Warm Up to Science offers student-centered engagement activities for immediate student involvement. Scientifically based
research supports the use of this form of frequent conceptual exposure to enhance student understanding.
Activities are designed to require 5 to 10 minutes of class time and are written with the cognitive rigor demanded by the Texas
Essential Knowledge and Skills (TEKS). Students must use critical thinking skills as they are presented with content-specific
activities or with visual stimuli, including charts, graphs, and tables. Each activity may be used as an engagement for a new
lesson, as a method to enhance retention, and as a means to support State of Texas Assessment of Academic Readiness
) preparation. Activities are grouped by STAAR strands and sequenced by specific TEKS and student expectations.
Warm Up to Science is presented in an odd-even page format. The odd-numbered pages include activity answer keys and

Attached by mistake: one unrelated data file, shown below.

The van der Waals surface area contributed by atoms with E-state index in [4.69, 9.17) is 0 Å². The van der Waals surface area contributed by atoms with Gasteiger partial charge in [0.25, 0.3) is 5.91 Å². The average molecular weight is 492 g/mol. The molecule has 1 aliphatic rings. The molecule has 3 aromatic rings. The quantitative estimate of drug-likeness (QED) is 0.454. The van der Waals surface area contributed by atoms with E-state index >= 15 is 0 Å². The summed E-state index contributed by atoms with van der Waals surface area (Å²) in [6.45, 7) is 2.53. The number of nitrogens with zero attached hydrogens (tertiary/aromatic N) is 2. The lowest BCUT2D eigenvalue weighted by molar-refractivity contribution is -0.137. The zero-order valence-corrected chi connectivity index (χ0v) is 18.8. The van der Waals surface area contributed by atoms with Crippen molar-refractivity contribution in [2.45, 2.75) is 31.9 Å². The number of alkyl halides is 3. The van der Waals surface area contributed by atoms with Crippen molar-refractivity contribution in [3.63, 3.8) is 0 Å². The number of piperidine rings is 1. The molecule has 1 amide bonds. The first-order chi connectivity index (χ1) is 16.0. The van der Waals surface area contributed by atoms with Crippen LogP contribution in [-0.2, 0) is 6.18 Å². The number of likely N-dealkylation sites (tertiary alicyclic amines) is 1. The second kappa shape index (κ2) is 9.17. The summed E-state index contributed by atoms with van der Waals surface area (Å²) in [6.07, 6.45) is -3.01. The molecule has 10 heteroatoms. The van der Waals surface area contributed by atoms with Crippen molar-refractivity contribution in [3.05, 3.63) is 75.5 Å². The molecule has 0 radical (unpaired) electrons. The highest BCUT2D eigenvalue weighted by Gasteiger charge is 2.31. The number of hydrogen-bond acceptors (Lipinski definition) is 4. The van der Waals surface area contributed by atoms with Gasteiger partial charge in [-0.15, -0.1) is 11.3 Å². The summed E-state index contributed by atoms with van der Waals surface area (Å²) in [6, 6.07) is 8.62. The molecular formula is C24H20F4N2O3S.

supportive teacher notes. The even-numbered pages present specific student activities that are easily photocopied. Use a
photocopy setting to reproduce activities with graphics or photographs.
The digital version of Warm Up to Science is presented in the opposite order of the print version. The student page comes
before the teacher page. This design lessens the chances of students seeing answers first. After students work through the
activity, the teacher can easily advance to the next screen for students to self-check their work if desired.
Why Begin Class with a Warm-Up?
Warm Up to Science incorporates instructional strategies that have been scientifically proven to enhance student
achievement. Some examples of these effective instructional strategies identified in research focus on the teacher’s ability to
set high expectations for students, activate prior knowledge, provide feedback that reinforces learning, and allow for
recognition of effort.
In this type of learning environment, students will have the opportunity to
Warm Up to Science activities are designed to involve students in critical thinking processes. The activities focus on items that
are content specific or items with visual stimuli, including charts, graphs, and tables. Activities are written to be brief and
targeted and can be used as formative assessment tools to gauge students’ comprehension of a concept.